The post-mortem

Some peers in the security space will say that allowing an engineer to get that access with such low friction is unsafe. I see the point, but the layers of multi-factor authentications, VPNs, all the logging made by our API, all the logging made by strongDM, combined with all I described above allows me to sleep well at night.

When the temporary privilege is granted, if the privilege is for a sensitive resource (AKA not a development one), the request creates an Incident in Jira, in a board our compliance team can review. The next morning, the compliance team can review:

  • The request reason
  • Linked issues
  • Sessions recordings in strongDM (since strongDM records all SSH sessions, database sessions, Kubernetes interactive sessions, etc.)
  • The engineer’s next steps

The true thing to remember here is that if security teams don’t give engineers the tools they need, engineers will find a way to bypass controls in place, or the service level agreement will get a hit. Instead, security teams and engineers all have to work as a team, find the best solution possible, and focus on what really matters: how can engineers avoid needing this privilege ever again?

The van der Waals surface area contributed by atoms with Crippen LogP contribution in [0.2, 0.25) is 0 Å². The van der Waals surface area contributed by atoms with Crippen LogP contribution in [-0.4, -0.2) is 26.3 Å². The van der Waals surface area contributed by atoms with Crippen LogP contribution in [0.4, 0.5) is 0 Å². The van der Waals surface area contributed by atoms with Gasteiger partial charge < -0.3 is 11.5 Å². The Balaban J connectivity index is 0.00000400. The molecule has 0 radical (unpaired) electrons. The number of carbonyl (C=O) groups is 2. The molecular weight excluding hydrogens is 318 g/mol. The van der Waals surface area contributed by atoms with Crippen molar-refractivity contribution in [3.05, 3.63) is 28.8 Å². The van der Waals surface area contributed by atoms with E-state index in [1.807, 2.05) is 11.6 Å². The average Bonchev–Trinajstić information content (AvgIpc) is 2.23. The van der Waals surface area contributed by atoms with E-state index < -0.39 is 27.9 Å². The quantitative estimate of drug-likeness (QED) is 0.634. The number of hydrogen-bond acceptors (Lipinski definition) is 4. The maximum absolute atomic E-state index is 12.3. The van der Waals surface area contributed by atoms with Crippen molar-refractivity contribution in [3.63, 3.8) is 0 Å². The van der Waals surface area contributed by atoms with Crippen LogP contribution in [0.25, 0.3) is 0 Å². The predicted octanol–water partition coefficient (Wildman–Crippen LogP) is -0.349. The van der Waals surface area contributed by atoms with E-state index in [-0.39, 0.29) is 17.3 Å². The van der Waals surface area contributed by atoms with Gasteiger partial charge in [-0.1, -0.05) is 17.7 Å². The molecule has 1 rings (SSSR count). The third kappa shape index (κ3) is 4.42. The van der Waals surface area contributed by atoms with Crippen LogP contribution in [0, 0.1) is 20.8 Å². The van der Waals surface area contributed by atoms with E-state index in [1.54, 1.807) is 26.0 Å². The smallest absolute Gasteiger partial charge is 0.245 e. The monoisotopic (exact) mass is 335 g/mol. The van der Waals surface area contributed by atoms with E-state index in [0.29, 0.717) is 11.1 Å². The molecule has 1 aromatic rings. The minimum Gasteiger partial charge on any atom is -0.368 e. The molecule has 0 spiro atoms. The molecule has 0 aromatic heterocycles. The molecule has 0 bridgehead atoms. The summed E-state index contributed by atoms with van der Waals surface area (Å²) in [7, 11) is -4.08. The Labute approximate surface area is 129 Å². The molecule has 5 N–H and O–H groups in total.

With our system, DevOps teams can offer great services to Coveo customers and circle back on what needs improvement when something breaks.

Next steps

What Coveo is working toward is Zero Standing Privileges. Our goal is to drop all privileges to all sensitive resources, for everyone, while allowing engineers to quickly get the required privileges if shit ever hits the fan. 💥

Reaching Zero Standing Privileges is ambitious. It will force us to rely a lot more on our access management system. Redundancy will be the key! If something can fail, make sure to have a plan B. In case you wonder, yes, the R&D Defense team is hiring! Join the Coveo team and work with other folks as passionate as you are!

Special thanks to Schuyler Brown who saw our project as an award-winning one and submitted our candidature. This project would not have been possible without the help of the strongDM team and their product. Thank you!!!